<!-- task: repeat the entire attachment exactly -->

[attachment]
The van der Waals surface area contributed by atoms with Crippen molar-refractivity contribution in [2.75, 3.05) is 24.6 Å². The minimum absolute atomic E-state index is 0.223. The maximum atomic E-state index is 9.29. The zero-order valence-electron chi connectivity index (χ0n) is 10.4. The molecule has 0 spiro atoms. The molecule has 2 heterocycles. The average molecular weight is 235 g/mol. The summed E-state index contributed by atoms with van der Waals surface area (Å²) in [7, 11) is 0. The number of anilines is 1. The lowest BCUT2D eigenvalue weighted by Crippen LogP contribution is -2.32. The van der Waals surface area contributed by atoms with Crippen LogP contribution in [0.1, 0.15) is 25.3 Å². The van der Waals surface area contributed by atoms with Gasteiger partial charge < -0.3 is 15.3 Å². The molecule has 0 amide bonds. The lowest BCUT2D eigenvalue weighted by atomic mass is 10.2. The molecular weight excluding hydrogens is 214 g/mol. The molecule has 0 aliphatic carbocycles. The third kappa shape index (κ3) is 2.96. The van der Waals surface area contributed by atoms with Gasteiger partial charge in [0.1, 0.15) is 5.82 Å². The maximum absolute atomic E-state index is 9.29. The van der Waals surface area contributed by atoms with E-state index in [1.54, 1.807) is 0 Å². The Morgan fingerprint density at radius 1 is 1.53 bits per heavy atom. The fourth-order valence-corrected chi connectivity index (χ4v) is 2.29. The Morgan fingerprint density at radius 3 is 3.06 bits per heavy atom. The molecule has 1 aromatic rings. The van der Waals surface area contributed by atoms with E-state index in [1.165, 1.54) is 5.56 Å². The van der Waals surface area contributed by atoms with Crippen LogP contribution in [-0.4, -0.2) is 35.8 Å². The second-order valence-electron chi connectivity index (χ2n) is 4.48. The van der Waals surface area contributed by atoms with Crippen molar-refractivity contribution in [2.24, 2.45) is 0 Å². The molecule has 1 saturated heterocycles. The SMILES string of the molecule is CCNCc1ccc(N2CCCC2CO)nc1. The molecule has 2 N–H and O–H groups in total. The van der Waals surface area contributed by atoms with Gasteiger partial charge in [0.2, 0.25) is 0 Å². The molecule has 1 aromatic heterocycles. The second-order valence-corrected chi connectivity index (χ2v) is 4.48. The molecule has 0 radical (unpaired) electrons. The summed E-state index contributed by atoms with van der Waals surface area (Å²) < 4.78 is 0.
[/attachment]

The van der Waals surface area contributed by atoms with Crippen molar-refractivity contribution in [2.75, 3.05) is 24.6 Å². The minimum absolute atomic E-state index is 0.223. The maximum atomic E-state index is 9.29. The zero-order valence-electron chi connectivity index (χ0n) is 10.4. The molecule has 0 spiro atoms. The molecule has 2 heterocycles. The average molecular weight is 235 g/mol. The summed E-state index contributed by atoms with van der Waals surface area (Å²) in [7, 11) is 0. The number of anilines is 1. The lowest BCUT2D eigenvalue weighted by Crippen LogP contribution is -2.32. The van der Waals surface area contributed by atoms with Crippen LogP contribution in [0.1, 0.15) is 25.3 Å². The van der Waals surface area contributed by atoms with Gasteiger partial charge < -0.3 is 15.3 Å². The molecule has 0 amide bonds. The lowest BCUT2D eigenvalue weighted by atomic mass is 10.2. The molecular weight excluding hydrogens is 214 g/mol. The molecule has 0 aliphatic carbocycles. The third kappa shape index (κ3) is 2.96. The van der Waals surface area contributed by atoms with Gasteiger partial charge in [0.1, 0.15) is 5.82 Å². The maximum absolute atomic E-state index is 9.29. The van der Waals surface area contributed by atoms with E-state index in [1.54, 1.807) is 0 Å². The Morgan fingerprint density at radius 1 is 1.53 bits per heavy atom. The fourth-order valence-corrected chi connectivity index (χ4v) is 2.29. The Morgan fingerprint density at radius 3 is 3.06 bits per heavy atom. The molecule has 1 aromatic rings. The van der Waals surface area contributed by atoms with E-state index in [1.165, 1.54) is 5.56 Å². The van der Waals surface area contributed by atoms with Crippen LogP contribution in [-0.4, -0.2) is 35.8 Å². The second-order valence-electron chi connectivity index (χ2n) is 4.48. The van der Waals surface area contributed by atoms with Crippen molar-refractivity contribution in [2.24, 2.45) is 0 Å². The molecule has 1 saturated heterocycles. The SMILES string of the molecule is CCNCc1ccc(N2CCCC2CO)nc1. The molecule has 2 N–H and O–H groups in total. The van der Waals surface area contributed by atoms with Gasteiger partial charge in [0.2, 0.25) is 0 Å². The molecule has 1 aromatic heterocycles. The second-order valence-corrected chi connectivity index (χ2v) is 4.48. The molecule has 0 radical (unpaired) electrons. The summed E-state index contributed by atoms with van der Waals surface area (Å²) < 4.78 is 0.